No holds barred in campaign to stop Heathrow runway

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The Independent Online

The most bitter environmental battle for a decade is set to break out over plans to build a third runway at Heathrow, with experienced campaigners saying they will join locals in taking "whatever extreme action is needed" to stop construction.

Under current proposals, the west London village of Sipson would be entirely demolished - a successful primary school, shops and 700 homes all destined for the wrecker's ball. The destruction to be caused by increased air pollution, aircraft noise and re-routed roads has not been factored in yet, but could affect 34,000 people, campaigners claim. The Government will make a decision on the project in the autumn. The Chancellor, Gordon Brown, and BAA, which runs British airports, want the green light.

In recent months, however, an unlikely alliance of pensioners and environmental activists has emerged, determined to stop Heathrow's expansion by any means available.

Radical environmentalists who cut their teeth on the Newbury bypass protests of the 1990s, when they concreted themselves in countryside tunnels and lived in trees destined for the chop, say they will help villagers. "We were there with Swampy and at Manchester airport," said an activist from the group Earth First!. "We've climbed cranes and chained ourselves to bulldozers. We've trashed fields of GM crops.

"We are willing to help Sipson because BAA and the Government are planning to wipe the established community off the map to create a climate crime scene." The homes of aviation executives were "legitimate targets", he said.

Radical activists' assistance will include "non-violent direct action training" to teach residents how to resist arrest and "lock on" to machinery and each other using chains and pipes. About 50 residents are said to have already signed up to a motor blockade of Heathrow's entrance roads. "We want this to be decided legally," said Linda McCutcheon, 60, who has lived in Sipson for 39 years. "But if the Government says yes to the plans, people are so desperate and frustrated that anything will go. I will be there. We will block roads around Heathrow. We will sit in tunnels and in front of diggers."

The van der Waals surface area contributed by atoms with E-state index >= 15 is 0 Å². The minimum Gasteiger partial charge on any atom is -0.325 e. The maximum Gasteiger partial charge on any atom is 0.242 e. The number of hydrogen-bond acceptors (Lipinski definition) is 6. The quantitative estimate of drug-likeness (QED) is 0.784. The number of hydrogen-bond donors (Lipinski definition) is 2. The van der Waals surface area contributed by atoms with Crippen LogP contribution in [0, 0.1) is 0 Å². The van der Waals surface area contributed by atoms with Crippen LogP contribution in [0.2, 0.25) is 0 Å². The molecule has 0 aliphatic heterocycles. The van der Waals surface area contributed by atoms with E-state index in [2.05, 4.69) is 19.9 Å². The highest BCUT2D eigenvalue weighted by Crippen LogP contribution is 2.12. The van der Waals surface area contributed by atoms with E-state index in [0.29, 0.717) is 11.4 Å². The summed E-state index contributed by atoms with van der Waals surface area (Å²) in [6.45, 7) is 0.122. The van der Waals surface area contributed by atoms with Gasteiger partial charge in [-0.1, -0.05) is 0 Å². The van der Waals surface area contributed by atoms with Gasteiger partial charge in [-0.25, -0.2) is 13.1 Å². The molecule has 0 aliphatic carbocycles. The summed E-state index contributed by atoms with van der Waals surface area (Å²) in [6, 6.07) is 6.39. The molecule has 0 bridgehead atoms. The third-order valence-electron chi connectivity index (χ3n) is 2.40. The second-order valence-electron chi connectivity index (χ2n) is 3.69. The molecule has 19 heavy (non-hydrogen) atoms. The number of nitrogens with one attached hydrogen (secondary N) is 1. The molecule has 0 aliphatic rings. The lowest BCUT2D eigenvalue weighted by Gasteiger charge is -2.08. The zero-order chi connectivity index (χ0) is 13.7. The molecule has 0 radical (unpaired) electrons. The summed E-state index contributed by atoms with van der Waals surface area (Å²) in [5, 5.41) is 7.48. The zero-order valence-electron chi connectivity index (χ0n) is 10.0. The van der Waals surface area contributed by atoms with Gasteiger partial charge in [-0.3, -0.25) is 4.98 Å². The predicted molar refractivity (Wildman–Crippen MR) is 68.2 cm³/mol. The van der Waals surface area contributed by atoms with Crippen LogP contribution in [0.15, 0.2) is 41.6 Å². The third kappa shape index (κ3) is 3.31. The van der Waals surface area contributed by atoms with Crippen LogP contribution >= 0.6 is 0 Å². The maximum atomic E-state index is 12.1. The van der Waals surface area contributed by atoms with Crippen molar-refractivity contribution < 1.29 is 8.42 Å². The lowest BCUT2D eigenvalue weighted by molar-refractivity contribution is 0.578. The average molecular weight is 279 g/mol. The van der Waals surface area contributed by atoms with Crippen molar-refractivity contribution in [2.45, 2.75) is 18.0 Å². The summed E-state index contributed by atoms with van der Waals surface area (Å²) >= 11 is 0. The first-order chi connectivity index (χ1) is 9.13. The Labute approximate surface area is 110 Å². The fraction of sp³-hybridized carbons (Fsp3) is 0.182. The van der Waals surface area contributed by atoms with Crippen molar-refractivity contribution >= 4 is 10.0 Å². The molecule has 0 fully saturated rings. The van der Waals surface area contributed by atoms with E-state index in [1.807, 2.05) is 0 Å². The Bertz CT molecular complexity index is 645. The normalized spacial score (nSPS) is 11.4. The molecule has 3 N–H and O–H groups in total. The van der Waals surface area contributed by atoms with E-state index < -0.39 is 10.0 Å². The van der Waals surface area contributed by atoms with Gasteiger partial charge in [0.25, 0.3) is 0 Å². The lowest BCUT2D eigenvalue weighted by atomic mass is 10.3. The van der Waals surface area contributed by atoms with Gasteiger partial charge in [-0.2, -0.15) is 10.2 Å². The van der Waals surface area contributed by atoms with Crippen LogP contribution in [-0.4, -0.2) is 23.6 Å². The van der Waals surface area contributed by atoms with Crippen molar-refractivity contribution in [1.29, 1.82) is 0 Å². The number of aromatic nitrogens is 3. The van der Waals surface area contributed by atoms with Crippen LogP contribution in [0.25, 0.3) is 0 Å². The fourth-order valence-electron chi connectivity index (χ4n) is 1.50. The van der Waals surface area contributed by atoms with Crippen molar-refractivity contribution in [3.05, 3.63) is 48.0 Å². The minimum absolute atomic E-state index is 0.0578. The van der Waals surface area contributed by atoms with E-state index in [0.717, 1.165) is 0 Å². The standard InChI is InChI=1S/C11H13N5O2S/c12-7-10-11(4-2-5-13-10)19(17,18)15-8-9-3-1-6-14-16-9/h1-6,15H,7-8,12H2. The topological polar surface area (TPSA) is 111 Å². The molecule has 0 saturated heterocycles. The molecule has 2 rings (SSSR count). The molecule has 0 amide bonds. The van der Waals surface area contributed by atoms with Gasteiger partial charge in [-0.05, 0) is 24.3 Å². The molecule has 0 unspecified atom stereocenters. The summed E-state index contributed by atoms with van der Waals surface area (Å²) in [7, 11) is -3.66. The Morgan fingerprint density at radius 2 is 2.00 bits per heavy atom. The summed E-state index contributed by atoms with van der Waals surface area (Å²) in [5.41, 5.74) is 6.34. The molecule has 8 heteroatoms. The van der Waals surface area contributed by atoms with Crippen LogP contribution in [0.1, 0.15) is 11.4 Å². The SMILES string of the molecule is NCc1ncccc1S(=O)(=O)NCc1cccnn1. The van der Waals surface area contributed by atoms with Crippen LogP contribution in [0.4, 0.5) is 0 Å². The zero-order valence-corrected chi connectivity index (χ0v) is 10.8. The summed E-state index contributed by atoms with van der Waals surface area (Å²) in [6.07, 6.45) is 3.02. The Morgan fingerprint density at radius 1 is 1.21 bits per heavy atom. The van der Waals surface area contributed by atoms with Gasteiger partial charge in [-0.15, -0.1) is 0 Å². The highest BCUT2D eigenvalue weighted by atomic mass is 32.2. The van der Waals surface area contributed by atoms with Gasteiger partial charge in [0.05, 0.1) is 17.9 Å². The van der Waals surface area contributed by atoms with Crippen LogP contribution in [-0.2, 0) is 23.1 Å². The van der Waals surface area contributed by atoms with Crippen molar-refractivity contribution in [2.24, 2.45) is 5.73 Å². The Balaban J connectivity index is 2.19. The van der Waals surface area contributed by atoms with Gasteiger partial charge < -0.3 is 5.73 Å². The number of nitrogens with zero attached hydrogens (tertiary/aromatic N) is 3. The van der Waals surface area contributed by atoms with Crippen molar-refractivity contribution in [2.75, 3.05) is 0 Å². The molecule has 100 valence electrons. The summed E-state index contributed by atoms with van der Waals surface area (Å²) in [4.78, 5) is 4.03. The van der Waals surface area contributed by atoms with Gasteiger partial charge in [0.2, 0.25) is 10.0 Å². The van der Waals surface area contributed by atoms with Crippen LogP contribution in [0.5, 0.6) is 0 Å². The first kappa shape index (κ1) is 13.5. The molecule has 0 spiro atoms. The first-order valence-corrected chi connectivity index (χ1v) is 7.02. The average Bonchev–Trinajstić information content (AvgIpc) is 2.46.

Her husband Terry, 71, a retired bank manager, said: "You only need to drive three or four cars into the tunnel, lock the door and walk away and it stops them." Geraldine Nicholson, 36, a mother of three young boys who also organises the No Third Runway Action Group, said she would do "whatever it takes to stop them knocking down the kids' school and ruining our lives". The runway would be 150 metres from her front door, she said, bringing unbearable noise and clouds of poisonous nitrogen dioxide pollution.

Heathrow is already the world's busiest international airport. The number of flights would go up from the current limit of 480,000 a year to 655,000 - 1,800 a day. BAA denied during its application for a fifth terminal (currently under construction) that it wanted a third runway and sixth terminal, but now says that one is needed to have any chance of meeting the government's target of boosting UK airport passengers from 200 million to 500 million by 2030.

It says that a third runway would protect 20,000 jobs and generate £6bn for the economy, and would prefer expanding Heathrow ahead of Stansted airport in Essex. It says that it is too early to say for sure how many people will be affected, but denies that the figure is as high as campaigners claim.

Crucially, the plans are thought to have the backing of Mr Brown, who has launched a study aimed at "identifying solutions that would allow" the runway to be built.

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